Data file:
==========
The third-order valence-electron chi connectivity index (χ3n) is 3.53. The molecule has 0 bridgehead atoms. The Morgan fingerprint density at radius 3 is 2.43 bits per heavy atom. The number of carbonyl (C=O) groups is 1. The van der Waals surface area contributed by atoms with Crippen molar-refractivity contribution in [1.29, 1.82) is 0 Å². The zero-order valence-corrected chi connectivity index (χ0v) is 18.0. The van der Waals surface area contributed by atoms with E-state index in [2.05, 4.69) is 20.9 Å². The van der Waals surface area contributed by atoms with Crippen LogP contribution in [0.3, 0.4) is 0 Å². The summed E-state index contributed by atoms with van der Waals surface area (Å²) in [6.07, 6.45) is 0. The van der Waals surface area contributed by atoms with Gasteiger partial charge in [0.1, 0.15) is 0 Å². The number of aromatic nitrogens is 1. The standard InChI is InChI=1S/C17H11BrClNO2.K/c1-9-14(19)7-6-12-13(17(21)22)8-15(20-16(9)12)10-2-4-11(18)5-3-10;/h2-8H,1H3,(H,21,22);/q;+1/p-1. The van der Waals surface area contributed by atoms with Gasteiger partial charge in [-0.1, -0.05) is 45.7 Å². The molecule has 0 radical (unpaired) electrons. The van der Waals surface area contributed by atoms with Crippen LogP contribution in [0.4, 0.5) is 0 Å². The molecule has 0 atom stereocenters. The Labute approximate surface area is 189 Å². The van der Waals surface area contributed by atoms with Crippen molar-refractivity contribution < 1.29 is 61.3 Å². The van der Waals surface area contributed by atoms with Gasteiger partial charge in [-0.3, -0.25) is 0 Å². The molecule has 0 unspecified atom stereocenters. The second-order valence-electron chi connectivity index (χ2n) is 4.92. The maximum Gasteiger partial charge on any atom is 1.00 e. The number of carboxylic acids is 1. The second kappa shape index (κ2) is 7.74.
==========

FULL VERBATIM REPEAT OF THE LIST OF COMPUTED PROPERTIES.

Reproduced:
The third-order valence-electron chi connectivity index (χ3n) is 3.53. The molecule has 0 bridgehead atoms. The Morgan fingerprint density at radius 3 is 2.43 bits per heavy atom. The number of carbonyl (C=O) groups is 1. The van der Waals surface area contributed by atoms with Crippen molar-refractivity contribution in [1.29, 1.82) is 0 Å². The zero-order valence-corrected chi connectivity index (χ0v) is 18.0. The van der Waals surface area contributed by atoms with E-state index in [2.05, 4.69) is 20.9 Å². The van der Waals surface area contributed by atoms with Crippen LogP contribution in [0.3, 0.4) is 0 Å². The summed E-state index contributed by atoms with van der Waals surface area (Å²) in [6.07, 6.45) is 0. The van der Waals surface area contributed by atoms with Gasteiger partial charge in [0.1, 0.15) is 0 Å². The number of aromatic nitrogens is 1. The standard InChI is InChI=1S/C17H11BrClNO2.K/c1-9-14(19)7-6-12-13(17(21)22)8-15(20-16(9)12)10-2-4-11(18)5-3-10;/h2-8H,1H3,(H,21,22);/q;+1/p-1. The van der Waals surface area contributed by atoms with Gasteiger partial charge in [-0.1, -0.05) is 45.7 Å². The molecule has 0 radical (unpaired) electrons. The van der Waals surface area contributed by atoms with Crippen LogP contribution in [0.4, 0.5) is 0 Å². The molecule has 0 atom stereocenters. The Labute approximate surface area is 189 Å². The van der Waals surface area contributed by atoms with Crippen molar-refractivity contribution < 1.29 is 61.3 Å². The van der Waals surface area contributed by atoms with Gasteiger partial charge in [-0.3, -0.25) is 0 Å². The molecule has 0 unspecified atom stereocenters. The second-order valence-electron chi connectivity index (χ2n) is 4.92. The maximum Gasteiger partial charge on any atom is 1.00 e. The number of carboxylic acids is 1. The second kappa shape index (κ2) is 7.74.